Bacteria often assemble and use hair-likeorganelles known as pili or fimbriae on their cell surface to quickly and effectively mediate attachment to the host surfaces.This initial attachment is the critical event in bacterial colonization, which may benefit or harm the host depending on nature of their relationship.Dr. VengadesanKrishnan’s structural microbiology research group has begun structural investigations towards understanding how the beneficial or probiotic bacteriahave evolved to utilize pili to adapt the gut environment for survival.As part of their ongoing research, Dr. Krishnan’s group has recently discovered the crystal structures of a building block that bacteria use to build pilus fiber. This study, for the first time, identified two different shapes (linear and bent) for the building block.The bent shape which was never seen beforelikely represents an intermediate snapshot of the building block during process of building pilus fibers. Biophysical and bioinformatic analysis of the two shapes support the flexible nature of the bent shape and its necessity during pilus polymerization. Based on the shapes of the building block and interpretation, they suggest a three-stage model called Expose-Ligate-Seal mechanism to define the process by which bacteria could covalently dock the blocksto assemble pilus fiber.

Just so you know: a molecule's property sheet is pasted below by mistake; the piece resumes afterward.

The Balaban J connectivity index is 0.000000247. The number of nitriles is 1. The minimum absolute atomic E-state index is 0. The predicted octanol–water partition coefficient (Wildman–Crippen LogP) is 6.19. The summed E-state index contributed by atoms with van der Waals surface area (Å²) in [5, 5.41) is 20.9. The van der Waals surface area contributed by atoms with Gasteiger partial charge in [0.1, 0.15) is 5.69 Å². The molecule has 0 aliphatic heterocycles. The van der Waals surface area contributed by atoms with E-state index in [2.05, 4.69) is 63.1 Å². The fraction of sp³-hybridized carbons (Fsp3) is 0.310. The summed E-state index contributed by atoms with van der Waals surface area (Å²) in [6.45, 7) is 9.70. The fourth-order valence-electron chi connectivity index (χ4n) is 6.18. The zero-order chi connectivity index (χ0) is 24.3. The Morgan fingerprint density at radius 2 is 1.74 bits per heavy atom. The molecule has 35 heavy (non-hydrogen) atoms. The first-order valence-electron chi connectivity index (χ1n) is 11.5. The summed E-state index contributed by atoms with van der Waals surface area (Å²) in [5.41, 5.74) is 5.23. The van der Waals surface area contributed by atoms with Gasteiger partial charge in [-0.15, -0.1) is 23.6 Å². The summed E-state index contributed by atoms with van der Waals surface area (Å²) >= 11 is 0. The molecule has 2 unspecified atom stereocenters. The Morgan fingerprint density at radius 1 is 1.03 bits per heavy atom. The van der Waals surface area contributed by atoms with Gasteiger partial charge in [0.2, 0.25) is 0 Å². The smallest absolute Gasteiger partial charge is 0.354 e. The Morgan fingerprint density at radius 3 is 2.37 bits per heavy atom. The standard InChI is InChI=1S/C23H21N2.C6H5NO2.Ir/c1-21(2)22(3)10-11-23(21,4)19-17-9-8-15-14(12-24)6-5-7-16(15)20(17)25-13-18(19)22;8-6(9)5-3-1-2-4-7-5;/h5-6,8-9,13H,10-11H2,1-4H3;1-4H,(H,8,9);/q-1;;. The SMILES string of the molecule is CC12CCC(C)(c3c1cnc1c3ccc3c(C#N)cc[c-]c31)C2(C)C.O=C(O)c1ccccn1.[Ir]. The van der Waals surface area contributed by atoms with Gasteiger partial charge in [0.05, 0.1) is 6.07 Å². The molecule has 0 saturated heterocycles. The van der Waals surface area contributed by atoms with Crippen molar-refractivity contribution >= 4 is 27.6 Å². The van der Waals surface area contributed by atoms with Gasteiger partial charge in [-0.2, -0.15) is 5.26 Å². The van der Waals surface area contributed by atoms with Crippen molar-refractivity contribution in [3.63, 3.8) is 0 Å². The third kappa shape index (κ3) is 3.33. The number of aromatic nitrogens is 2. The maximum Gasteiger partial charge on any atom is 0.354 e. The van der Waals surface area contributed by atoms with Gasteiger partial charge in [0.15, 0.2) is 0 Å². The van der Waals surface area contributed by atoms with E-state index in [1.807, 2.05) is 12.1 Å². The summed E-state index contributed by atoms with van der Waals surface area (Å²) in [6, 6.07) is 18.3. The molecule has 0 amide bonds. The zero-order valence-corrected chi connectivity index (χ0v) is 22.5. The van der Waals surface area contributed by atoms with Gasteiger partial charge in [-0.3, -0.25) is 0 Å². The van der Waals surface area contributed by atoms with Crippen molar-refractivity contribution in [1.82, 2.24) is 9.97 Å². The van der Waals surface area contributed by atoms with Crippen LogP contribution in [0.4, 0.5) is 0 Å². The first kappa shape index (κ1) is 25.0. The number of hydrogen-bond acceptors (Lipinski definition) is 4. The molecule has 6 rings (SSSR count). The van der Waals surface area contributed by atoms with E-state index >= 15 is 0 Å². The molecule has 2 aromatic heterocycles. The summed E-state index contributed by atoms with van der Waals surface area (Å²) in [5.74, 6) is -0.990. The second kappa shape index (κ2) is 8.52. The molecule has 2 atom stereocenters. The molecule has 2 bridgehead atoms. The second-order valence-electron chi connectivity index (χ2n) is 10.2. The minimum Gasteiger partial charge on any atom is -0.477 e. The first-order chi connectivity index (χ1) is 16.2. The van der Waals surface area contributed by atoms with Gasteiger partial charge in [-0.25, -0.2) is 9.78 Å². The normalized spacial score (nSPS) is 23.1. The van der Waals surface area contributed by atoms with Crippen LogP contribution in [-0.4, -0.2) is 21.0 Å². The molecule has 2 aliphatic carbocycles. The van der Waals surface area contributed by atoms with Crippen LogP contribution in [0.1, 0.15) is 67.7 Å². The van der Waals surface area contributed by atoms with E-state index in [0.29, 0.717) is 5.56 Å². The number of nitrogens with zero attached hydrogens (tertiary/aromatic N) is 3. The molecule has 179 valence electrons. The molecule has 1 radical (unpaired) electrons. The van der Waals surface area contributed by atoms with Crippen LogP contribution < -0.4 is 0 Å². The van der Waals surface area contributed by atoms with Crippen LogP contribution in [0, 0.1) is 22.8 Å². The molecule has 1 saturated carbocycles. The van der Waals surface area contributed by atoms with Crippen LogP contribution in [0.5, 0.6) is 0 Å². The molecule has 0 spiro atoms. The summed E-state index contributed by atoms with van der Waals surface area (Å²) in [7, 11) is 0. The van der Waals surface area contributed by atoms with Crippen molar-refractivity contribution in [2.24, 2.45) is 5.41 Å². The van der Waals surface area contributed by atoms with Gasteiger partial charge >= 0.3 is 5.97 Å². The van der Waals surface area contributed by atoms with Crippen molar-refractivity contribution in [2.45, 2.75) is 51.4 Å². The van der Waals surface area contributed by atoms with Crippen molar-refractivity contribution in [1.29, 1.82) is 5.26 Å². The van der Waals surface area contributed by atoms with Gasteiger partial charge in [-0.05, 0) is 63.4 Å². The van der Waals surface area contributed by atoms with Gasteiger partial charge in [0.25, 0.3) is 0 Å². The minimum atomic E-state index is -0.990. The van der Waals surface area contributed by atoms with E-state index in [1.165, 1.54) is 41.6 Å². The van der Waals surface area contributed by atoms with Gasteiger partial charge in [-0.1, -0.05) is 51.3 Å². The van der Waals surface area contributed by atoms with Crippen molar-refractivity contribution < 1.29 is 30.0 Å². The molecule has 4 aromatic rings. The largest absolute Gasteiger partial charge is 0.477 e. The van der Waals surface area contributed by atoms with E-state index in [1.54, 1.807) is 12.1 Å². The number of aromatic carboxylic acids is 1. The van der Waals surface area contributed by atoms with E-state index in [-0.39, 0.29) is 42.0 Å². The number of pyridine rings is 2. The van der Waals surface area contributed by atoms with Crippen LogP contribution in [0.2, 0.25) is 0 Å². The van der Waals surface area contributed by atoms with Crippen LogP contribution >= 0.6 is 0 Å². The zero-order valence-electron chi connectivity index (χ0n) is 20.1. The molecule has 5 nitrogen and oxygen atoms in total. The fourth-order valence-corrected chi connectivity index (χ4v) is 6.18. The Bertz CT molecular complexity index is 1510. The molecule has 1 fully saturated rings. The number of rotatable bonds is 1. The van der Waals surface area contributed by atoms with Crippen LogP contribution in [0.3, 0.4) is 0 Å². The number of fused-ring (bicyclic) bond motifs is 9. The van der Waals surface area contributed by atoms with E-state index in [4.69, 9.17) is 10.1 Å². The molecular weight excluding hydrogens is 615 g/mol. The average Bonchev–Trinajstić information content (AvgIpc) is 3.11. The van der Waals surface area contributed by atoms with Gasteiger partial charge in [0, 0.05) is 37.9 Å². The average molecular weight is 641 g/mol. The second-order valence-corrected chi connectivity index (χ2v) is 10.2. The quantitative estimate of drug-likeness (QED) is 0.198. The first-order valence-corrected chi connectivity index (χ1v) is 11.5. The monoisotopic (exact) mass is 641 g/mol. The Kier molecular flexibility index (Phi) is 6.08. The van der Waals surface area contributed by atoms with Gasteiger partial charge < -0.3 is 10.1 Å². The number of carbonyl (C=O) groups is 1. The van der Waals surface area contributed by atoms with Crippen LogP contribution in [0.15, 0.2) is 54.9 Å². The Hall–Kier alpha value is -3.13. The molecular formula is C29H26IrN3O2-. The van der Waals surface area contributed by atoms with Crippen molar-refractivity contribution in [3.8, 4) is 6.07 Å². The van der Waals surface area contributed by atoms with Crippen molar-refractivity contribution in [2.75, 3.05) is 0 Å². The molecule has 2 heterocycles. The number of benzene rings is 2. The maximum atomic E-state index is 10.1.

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Bent conformation of a backbone pilin N-terminal domain supports a three-stage pilus assembly mechanism (Link to: https://www.nature.com/articles/s42003-018-0100-0)
A never-before-seen bent conformation of a pilin backbone supports the idea that bacterial pili are assembled using a three-step mechanism. (link to: https://twitter.com/CommsBio/status/1019153635882819584)